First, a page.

Globus pharyngeus, also called globus sensation or globus, is the feeling of having something stuck in the throat. Globus may be a symptom of certain conditions.

According to a 2017 article in the journal Frontline Gastroenterology, healthcare professionals once considered globus to be a mostly psychological condition. However, researchers now understand that it can be a symptom of both psychological and physical conditions.

Although globus is not painful, it can be uncomfortable and affect a person’s quality of life.

This article discusses what a globus sensation is, the potential causes, and how to treat it. The article also looks at what else might be causing the sensation and when to contact a doctor.

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Globus can cause a person to feel as if there is a persistent lump in the throat despite there being no presence of a physical blockage.

According to the United Kingdom’s National Health Service (NHS), people may describe the sensation as like something constricting their throat.

However, it is extremely common and is not a cause for concern.

Globus can also cause a person to experience:

  • itching in their throat
  • swelling of the throat
  • persistent clearing of the throat
  • hoarseness
  • chronic cough
  • catarrh, which is a build-up of mucus in the nose, throat, or sinuses

The symptoms can worsen during times of stress.

The exact cause of globus is currently unknown.

However, it can often occur as a result of stress and anxiety, particularly when people are holding back strong emotions.

An article from 2015 found that up to 96% of people with globus found that symptoms worsened in times of high emotional intensity.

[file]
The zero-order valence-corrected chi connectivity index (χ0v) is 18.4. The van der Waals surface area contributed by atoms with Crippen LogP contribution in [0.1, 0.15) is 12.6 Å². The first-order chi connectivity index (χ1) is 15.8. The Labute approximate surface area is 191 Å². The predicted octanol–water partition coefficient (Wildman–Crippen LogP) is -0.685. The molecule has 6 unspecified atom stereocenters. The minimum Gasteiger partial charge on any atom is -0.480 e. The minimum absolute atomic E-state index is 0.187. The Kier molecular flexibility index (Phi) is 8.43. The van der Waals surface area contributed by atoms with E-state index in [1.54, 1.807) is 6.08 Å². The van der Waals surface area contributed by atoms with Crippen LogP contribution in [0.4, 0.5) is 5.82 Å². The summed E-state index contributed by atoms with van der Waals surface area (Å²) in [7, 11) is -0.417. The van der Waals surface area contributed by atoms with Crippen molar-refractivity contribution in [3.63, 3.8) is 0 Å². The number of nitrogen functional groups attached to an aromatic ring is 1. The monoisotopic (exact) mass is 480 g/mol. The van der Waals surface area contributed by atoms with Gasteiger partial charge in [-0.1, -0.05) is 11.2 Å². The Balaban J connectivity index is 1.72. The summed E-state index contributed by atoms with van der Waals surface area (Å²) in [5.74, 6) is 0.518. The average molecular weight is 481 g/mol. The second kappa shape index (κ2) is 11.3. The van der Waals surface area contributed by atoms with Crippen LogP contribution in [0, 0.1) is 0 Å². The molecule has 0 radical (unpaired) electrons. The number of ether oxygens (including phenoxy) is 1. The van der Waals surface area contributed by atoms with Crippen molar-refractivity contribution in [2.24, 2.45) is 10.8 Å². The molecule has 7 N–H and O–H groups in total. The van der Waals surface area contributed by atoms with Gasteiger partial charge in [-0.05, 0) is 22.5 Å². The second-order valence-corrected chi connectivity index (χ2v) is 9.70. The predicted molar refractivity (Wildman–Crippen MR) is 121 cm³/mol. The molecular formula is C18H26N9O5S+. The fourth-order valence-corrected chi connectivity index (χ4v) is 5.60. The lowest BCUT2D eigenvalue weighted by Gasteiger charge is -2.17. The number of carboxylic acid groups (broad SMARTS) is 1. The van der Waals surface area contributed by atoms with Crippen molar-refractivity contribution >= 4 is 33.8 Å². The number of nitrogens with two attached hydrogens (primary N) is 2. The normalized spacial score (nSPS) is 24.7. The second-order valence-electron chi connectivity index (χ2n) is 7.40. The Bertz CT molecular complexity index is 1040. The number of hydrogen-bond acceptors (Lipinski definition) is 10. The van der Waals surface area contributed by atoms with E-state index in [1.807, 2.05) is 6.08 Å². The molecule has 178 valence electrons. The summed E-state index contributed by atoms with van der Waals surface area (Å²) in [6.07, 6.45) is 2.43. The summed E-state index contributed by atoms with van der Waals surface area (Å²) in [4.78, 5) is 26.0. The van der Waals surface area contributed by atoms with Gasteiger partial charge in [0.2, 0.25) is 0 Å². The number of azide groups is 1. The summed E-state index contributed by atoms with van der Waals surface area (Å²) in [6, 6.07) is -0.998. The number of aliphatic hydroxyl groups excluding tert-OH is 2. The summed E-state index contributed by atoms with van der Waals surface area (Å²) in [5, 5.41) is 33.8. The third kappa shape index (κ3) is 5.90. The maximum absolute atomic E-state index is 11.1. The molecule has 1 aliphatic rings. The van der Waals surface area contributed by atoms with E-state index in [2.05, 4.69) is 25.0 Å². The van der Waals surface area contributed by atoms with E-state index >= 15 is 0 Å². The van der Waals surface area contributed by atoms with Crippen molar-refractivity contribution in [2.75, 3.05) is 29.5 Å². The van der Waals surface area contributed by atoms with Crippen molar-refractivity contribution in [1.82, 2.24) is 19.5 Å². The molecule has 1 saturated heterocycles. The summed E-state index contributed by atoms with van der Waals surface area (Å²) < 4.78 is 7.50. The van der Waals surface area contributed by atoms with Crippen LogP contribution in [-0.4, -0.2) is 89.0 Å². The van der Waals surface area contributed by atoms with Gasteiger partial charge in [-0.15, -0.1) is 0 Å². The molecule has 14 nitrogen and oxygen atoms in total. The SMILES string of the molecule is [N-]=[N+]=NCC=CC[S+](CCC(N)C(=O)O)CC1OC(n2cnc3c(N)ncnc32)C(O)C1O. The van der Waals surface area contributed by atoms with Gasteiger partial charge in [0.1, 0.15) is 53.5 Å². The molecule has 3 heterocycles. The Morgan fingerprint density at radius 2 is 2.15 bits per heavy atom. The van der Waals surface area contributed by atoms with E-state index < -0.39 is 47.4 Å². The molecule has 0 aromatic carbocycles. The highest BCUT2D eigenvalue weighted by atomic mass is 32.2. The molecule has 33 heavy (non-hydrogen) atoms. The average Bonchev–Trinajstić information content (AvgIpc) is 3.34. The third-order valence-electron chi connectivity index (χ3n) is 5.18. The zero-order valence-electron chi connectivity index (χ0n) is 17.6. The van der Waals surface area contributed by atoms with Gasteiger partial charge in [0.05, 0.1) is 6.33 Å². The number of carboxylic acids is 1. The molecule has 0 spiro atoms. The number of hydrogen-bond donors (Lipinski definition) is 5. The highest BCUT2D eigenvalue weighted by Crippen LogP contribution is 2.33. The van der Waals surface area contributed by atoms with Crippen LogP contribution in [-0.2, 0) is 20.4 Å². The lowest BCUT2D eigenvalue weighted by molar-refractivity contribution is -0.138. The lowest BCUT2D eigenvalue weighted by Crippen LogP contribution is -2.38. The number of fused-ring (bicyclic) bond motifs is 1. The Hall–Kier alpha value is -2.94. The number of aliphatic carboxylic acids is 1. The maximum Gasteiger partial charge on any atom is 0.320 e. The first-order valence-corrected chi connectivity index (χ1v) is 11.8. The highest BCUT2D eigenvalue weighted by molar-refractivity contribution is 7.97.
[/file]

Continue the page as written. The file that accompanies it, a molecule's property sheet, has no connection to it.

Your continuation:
In addition, another common cause is gastroesophageul reflux disease (GERD). The authors of the article state that 23–68% of people who have globus also have GERD. Symptoms of GERD, such as heartburn, can also lead to globus sensation.

Some other medical conditions that may cause globus include:

  • cricopharyngeal spasm, which is a type of muscle spasm that happens in the throat
  • hiatus hernia, which is when a part of the stomach moves up into the chest
  • sinusitis, which is inflammation of the sinuses
  • post-nasal drip, which occurs when the glands in the throat and nose continually produce mucus
  • a swollen thyroid gland, or goiter

In very rare cases, hypopharyngeal cancer may be the cause.

There are various conditions that are similar to globus. These conditions include:

Dysphagia

Dysphagia is the term used for difficulty swallowing. This can mean a person is completely unable to swallow, or they may have trouble swallowing food or liquid safely.

Symptoms of dysphagia include:

  • coughing
  • choking
  • clearing the throat
  • the sensation that food is stuck in the throat or chest
  • weight loss
  • preference for liquid and semisolid food

Learn more about dysphagia here.

Odynophagia

Odynophagia is when a person experiences pain when swallowing.

Odynophagia usually occurs as a result of infection or inflammation of the esophagus or the oropharynx, which is part of the throat directly behind the mouth.

Learn more about odynophagia here.

Achalasia

Achalasia is a rare condition that causes a person to have difficulty swallowing. When a person has achalasia, their esophagus has trouble passing food into their stomach. This means that food can become trapped in the esophagus, causing:

  • dysphagia
  • mild chest pain
  • intense pain
  • regurgitation
  • coughing during the night
  • significant weight loss

Learn more about esophageal achalasia here.

Globus is a common medical symptom, accounting for around 4% of new referrals to ear, nose, and throat clinics.

Research from 2017 notes that 12.5% of otherwise healthy people in the United States have reported having globus. Additionally, globus appears to affect females more often than males for those under the age of 50. The authors state that it affects males and females equally over the age of 50.